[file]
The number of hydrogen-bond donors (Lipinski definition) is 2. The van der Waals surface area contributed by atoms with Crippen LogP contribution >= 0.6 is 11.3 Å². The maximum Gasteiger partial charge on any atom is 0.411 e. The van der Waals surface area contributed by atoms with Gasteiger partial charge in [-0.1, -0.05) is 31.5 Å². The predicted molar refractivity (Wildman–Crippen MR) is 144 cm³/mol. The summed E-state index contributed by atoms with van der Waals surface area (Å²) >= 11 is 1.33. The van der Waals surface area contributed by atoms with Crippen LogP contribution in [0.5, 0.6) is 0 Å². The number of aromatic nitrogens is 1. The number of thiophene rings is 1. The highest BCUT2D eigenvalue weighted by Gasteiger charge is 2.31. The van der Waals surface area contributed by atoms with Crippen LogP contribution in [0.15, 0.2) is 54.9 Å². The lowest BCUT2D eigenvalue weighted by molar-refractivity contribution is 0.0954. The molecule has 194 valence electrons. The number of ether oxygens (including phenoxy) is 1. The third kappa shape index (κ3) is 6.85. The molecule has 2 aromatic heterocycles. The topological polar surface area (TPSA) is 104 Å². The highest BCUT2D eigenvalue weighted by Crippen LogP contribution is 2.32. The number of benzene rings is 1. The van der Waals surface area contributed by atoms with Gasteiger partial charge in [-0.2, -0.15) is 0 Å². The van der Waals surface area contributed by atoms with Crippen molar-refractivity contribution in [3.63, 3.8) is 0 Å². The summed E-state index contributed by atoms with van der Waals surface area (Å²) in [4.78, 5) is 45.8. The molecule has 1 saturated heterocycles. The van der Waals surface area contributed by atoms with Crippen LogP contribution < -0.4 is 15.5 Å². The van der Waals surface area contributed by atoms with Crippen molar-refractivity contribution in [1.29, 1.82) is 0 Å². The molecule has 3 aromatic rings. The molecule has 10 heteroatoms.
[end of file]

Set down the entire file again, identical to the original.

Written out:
The number of hydrogen-bond donors (Lipinski definition) is 2. The van der Waals surface area contributed by atoms with Crippen LogP contribution >= 0.6 is 11.3 Å². The maximum Gasteiger partial charge on any atom is 0.411 e. The van der Waals surface area contributed by atoms with Gasteiger partial charge in [-0.1, -0.05) is 31.5 Å². The predicted molar refractivity (Wildman–Crippen MR) is 144 cm³/mol. The summed E-state index contributed by atoms with van der Waals surface area (Å²) >= 11 is 1.33. The van der Waals surface area contributed by atoms with Crippen LogP contribution in [0.5, 0.6) is 0 Å². The number of aromatic nitrogens is 1. The number of thiophene rings is 1. The highest BCUT2D eigenvalue weighted by Gasteiger charge is 2.31. The van der Waals surface area contributed by atoms with Crippen LogP contribution in [0.15, 0.2) is 54.9 Å². The lowest BCUT2D eigenvalue weighted by molar-refractivity contribution is 0.0954. The molecule has 194 valence electrons. The number of ether oxygens (including phenoxy) is 1. The third kappa shape index (κ3) is 6.85. The molecule has 2 aromatic heterocycles. The topological polar surface area (TPSA) is 104 Å². The highest BCUT2D eigenvalue weighted by Crippen LogP contribution is 2.32. The number of benzene rings is 1. The van der Waals surface area contributed by atoms with Gasteiger partial charge in [-0.2, -0.15) is 0 Å². The van der Waals surface area contributed by atoms with Crippen molar-refractivity contribution in [3.63, 3.8) is 0 Å². The summed E-state index contributed by atoms with van der Waals surface area (Å²) in [4.78, 5) is 45.8. The molecule has 1 saturated heterocycles. The van der Waals surface area contributed by atoms with Crippen LogP contribution < -0.4 is 15.5 Å². The van der Waals surface area contributed by atoms with Crippen molar-refractivity contribution in [1.29, 1.82) is 0 Å². The molecule has 3 aromatic rings. The molecule has 10 heteroatoms.